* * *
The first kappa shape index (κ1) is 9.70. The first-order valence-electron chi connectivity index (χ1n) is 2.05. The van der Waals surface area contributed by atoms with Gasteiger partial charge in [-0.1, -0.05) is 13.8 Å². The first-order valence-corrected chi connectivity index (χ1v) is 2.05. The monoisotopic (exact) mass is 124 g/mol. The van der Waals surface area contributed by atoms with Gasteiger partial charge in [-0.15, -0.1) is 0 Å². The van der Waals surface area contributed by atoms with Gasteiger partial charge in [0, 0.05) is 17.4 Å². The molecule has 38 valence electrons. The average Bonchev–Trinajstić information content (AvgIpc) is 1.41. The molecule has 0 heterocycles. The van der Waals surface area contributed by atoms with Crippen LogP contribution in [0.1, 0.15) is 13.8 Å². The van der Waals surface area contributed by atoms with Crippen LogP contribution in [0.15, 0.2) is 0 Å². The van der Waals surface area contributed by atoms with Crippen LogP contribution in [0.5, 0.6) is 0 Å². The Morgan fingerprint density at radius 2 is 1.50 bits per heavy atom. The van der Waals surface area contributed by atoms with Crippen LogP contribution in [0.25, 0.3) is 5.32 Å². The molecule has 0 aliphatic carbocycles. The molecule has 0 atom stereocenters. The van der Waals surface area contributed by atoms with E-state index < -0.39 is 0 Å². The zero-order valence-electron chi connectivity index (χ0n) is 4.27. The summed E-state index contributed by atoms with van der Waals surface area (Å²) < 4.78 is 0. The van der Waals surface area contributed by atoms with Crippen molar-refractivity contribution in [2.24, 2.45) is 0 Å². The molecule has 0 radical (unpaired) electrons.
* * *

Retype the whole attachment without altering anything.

The first kappa shape index (κ1) is 9.70. The first-order valence-electron chi connectivity index (χ1n) is 2.05. The van der Waals surface area contributed by atoms with Gasteiger partial charge in [-0.1, -0.05) is 13.8 Å². The first-order valence-corrected chi connectivity index (χ1v) is 2.05. The monoisotopic (exact) mass is 124 g/mol. The van der Waals surface area contributed by atoms with Gasteiger partial charge in [-0.15, -0.1) is 0 Å². The van der Waals surface area contributed by atoms with Gasteiger partial charge in [0, 0.05) is 17.4 Å². The molecule has 38 valence electrons. The average Bonchev–Trinajstić information content (AvgIpc) is 1.41. The molecule has 0 heterocycles. The van der Waals surface area contributed by atoms with Crippen LogP contribution in [0.1, 0.15) is 13.8 Å². The van der Waals surface area contributed by atoms with Crippen LogP contribution in [0.15, 0.2) is 0 Å². The van der Waals surface area contributed by atoms with Crippen LogP contribution in [0.5, 0.6) is 0 Å². The Morgan fingerprint density at radius 2 is 1.50 bits per heavy atom. The van der Waals surface area contributed by atoms with Crippen LogP contribution in [0.25, 0.3) is 5.32 Å². The molecule has 0 aliphatic carbocycles. The molecule has 0 atom stereocenters. The van der Waals surface area contributed by atoms with E-state index < -0.39 is 0 Å². The zero-order valence-electron chi connectivity index (χ0n) is 4.27. The summed E-state index contributed by atoms with van der Waals surface area (Å²) < 4.78 is 0. The van der Waals surface area contributed by atoms with Crippen molar-refractivity contribution in [2.24, 2.45) is 0 Å². The molecule has 0 radical (unpaired) electrons.